Sunday, July 31, 2011

30-Minute Money Solutions

“30-Minute Money Solutions: A Step-by-Step Guide to Managing Your Finances” by Christine Benz is as the title states, it give you steps to get your finances in order. Each chapter discusses a certain topic and then gives steps that take about 30 minutes each to complete. Included in each step are website links for worksheets and information that deal with that step.

Some of the topics covered are Finding your Baseline, Getting Organized, Get started investing, retirement, and monitoring your investments.

The book can either be read in its entirety for a comprehensive money plan or you can read chapters that deal with specific challenges.

Christine is Director of Personal Finance at Morningstar.

Kids Money Workshop - Half price

I have posted various times about how I feel it is important to teach kids about money when they are young. Instead of a regular class, I have developed a workshop of various stations with activities to learn about money and finances. Kids can work through the stations at their own pace. Geared towards kids 8 years and up. Now also separate activities for kids years 3-8.

Saturday, August 6, anytime from 10:00AM - noon I will be offering the workshop for $5, which is half of the regular price $10 includes workbook). Come as your schedule allows, no need to register, come when you can.

The class is at In the Black Money Coaching, 1100 32nd Ave S, Ste E, Moorhead.

If you have questions, contact Nancy at 701-799-1857 or

Look for future dates for upcoming classes if you cannot make it this week at

Saturday, July 30, 2011

Not Your Parent's Money Book

I have read a number of books written by Jean Chatzky and was excited to see she has written a book about money for teenagers, “Not Your Parents’ Money Book”. Jean is the financial editor for the Today show and frequent contributor to other talk shows and media sourcres.

As part of the research for the book, she met with groups of kids at middle schools across the country and them questions about what they know about money and things they want to know about money. The book is peppered with questions from kids and her answers to their questions. Also included in the book are fun facts and quizzes about money.

There are chapters about earning money, spending money and saving money. She gives ideas of ways to earn money besides the regular babysitting and cutting lawns and discusses the different vehicles for saving the money you earn.

She also discusses and explains investing and ways to invest. Many of the money related words are highlighted in the book and defined in the glossary at the end of the book. So if there are words that you do not understand you can jump to the glossary and look it up. She also discusses the economy and recession, which may be words that kids hear about and may not know what they mean.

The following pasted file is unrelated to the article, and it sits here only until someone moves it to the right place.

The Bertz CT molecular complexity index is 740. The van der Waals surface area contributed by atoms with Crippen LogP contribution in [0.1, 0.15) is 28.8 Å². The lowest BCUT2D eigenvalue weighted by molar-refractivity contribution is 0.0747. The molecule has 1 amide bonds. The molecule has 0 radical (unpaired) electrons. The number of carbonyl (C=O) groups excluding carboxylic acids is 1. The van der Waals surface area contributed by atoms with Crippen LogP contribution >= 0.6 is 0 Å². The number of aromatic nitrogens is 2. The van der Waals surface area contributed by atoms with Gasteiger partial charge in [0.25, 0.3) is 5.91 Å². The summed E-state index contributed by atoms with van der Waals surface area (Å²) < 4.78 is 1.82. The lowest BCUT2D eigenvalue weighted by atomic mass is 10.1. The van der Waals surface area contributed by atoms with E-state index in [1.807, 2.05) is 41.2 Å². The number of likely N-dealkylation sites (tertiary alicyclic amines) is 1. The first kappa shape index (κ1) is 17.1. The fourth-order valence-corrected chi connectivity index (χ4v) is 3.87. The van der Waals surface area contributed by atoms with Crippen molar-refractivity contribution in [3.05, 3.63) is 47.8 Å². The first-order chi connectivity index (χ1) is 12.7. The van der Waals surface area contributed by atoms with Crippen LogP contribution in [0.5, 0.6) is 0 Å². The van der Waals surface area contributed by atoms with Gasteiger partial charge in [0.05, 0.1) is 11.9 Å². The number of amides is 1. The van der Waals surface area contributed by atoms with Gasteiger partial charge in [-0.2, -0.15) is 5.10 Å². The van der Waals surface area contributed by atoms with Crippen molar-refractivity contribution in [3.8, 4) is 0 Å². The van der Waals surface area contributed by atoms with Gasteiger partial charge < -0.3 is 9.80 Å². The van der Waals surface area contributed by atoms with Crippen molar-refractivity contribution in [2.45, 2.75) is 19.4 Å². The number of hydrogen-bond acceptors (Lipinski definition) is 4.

Also included in the end of the book are sections on the history of money and how money is made.

The book is concluded by a list of web resources for more information. The websites include informational websites as well as websites that have games and puzzles pertaining to money and finances.

As with other topics it may be easier for kids to learn if they do not think they are actually learning anything, making it fun to learn.

This is a great resource to teach kids about the important subject of dealing with money and finances. It is about 150 pages and a quick and easy read.

Wednesday, July 27, 2011


LearnVest is a website to empower women to take control of their personal finances. It includes information, tools and support they need to earn well, save well and spend well.

The website is updated daily with expert advice, lifestyle tips, news and more. The LearnVest Daily e-newsletter is delivered to your inbox, with lifestyle and money tips. You can also sign up for the bootcamp which sends you steps to get your financial life under control.

You can also enter information on all of your accounts and monitor activity, create a personalized budget and track progress against your spending goals. It is protected by bank level security and encryption so your accounts are always 100% safe and secure.

I have not personally entered information on my accounts, but I do receive the daily emails and bootcamp emails. I have been getting them for a couple of weeks.

This is another of the many resources for personal finance information available online.

Tuesday, July 26, 2011

Free Money Activity Book for Kids

I feel it is very important to teach kids about money starting at a young age. Great Minds Think:A Kid’s Guide to Money is a free activity book from The Federal Reserve Bank of Cleveland. You can either download a copy from the website or order print copies of it.

The activity book is filled with exercises to help middle-school-aged kids make thoughtful decisions about money. It can help adults start a conversation about money with children. The activities introduce concepts such as earning, spending, budgeting, and saving.

Monday, July 25, 2011

The Lure of a Sale

Just because something is on sale or you have a coupon to use does not always make it a good deal. I know because I used to shop like this. I used to buy a lot of things mainly because they were on sale and seemed like a great deal.

I now hear people say they needed to buy something because they had a coupon for a certain percentage off or that it was on sale. It may be a deal if it is something you have been looking for or something you need, but if you are buying something just because you have a coupon that is why the companies send out coupons and run sales. And in some cases, people may think since they saved money on their purchase, that means they have more money to spend on other items.